As You Like It- A Royal Shakespeare Company Production

As seen in Stratford-Upon-Avon, England
Written by William Shakespeare
20 April 2013

All the world’s a stage,
And all the men and women merely players;
They have their exits and their entrances,
And one man in his time plays many parts,
His acts being seven ages.

As You Like It by William Shakespeare

In high school, I first read As You Like It and I loved it. The plot reminded me of my favorite, Twelfth Night. It became even funnier when I thought about how it would have traditionally been performed with all male actors; there is a scene where a male actor plays a woman masquerading as a man pretending to be a woman! Now that is a brain teaser! As I have grown so too has my understanding of the play, and I now really appreciate some of Rosalind’s insights about love. This is my first time seeing it live and I was super excited to finally see it.

The play starts just after the Duke Ferdinand has usurped his brother, Duke Senior, and banished Senior to the woods. Several nobles, in protest of this treatment of Senior, abandon their lands and move to the forest with Senior. Fredrick has allowed Senior’s daughter, Rosalind, to stay in court because his own daughter, Celia, is inseparable from her cousin. One day at court, Rosalind and Celia are asked to try and persuade a young man from wrestling as he looks like he cannot win, but the young man, Orlando, unexpectedly wins. After the match, he and Rosalind fall in love but are too tongue tied to say anything. Frederick asks who Orlando is, and is not pleased to find out that Orlando is one of the sons of a man Frederick does not like. Orlando is told by a noble to flee as Frederick is most displeased, but upon returning home, Orlando finds that his feud with his older brother (mostly about the older brother not following their late father’s wishes to treat Orlando well), has boiled over, and that his eldest brother, Oliver, plans to kill him. Fleeing with an old servant, Orlando heads for the woods. Back at court, Frederick decides that Rosalind must go and even Celia cannot persuade him to let her stay. Rather than leaving her cousin to fend for herself, Celia joins Rosalind and, together with the court jester, they head for the woods but not without disguises. Celia becomes a sheppardess, and Rosalind dresses as a man. They buy a cottage in the woods and begin living there. Orlando, by this point, has stumbled upon Senior and his men, and joined with them. Now with some free time, Orlando posts love poems on every tree about his love for Rosalind, poems that Rosalind finds. She eventually runs into Orlando and convinces him that she (acting as a man) can persuade him out of love, if only he will pretend she is Rosalind and try to woo her. This works for a bit but when Oliver is sent to kill Orlando and Orlando saves Oliver, the game ends. Still in disguise, Rosalind organizes a big reveal and wedding, where 4 couples get married. The celebration continues when Frederick has a change of heart and becomes a monk and returns all of Senior’s lands and titles.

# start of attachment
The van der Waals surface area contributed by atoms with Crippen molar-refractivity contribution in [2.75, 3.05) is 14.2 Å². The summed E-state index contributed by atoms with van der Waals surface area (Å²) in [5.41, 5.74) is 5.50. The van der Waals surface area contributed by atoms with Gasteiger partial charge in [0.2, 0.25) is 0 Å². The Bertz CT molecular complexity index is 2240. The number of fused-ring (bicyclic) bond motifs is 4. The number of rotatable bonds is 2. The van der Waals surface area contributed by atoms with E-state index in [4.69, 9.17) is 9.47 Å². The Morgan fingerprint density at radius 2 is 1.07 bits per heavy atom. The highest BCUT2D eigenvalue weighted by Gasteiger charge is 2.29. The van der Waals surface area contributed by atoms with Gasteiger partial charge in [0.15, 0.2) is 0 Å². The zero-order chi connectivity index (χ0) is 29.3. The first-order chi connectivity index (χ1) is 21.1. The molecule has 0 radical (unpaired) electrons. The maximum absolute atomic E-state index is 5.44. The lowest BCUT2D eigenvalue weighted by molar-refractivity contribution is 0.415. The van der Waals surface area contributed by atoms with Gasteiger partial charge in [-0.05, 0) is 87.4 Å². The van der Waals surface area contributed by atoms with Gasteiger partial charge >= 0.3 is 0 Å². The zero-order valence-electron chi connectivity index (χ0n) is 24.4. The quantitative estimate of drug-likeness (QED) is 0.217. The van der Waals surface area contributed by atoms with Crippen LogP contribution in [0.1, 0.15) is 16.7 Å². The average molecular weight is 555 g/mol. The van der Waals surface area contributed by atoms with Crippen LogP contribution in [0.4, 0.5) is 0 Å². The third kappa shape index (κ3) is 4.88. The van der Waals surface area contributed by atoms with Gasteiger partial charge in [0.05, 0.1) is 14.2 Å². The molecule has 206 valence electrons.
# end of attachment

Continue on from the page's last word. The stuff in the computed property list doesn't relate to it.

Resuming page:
As you might have been able to guess, from my predisposition to the play, I loved it. I really enjoyed this staging (even if I have not seen other ones). It was fun almost the whole way through, and made for a very nice day out.

One of my favorite things was the use of the costumes. There was a clear differentiation between the clothes in the court and those in the woods. In the court, everyone was in suits or evening gowns. The colors were dark, mostly blacks, with hints of gold and silver. Everything was stiff and formal, and a bit somber. This contrasted wonderfully with the scenes in the woods. Imagine if hipsters and hiking gear bumped into each other; there you have the style of Duke Senior’s company in the woods. It was colorful, fun, and often mismatched a bit. I never thought I would see someone pretending to be a Duke in tight leather trousers (at probably 60 years of age). The contrast between the two dukes was very apparent. Duke Ferdinand was not only in his suit, but he was a larger man with a bald head, and a permanent scowl. The Duke Senior was a thin man with shoulder length grey hair, and a hint of a smile in every seen.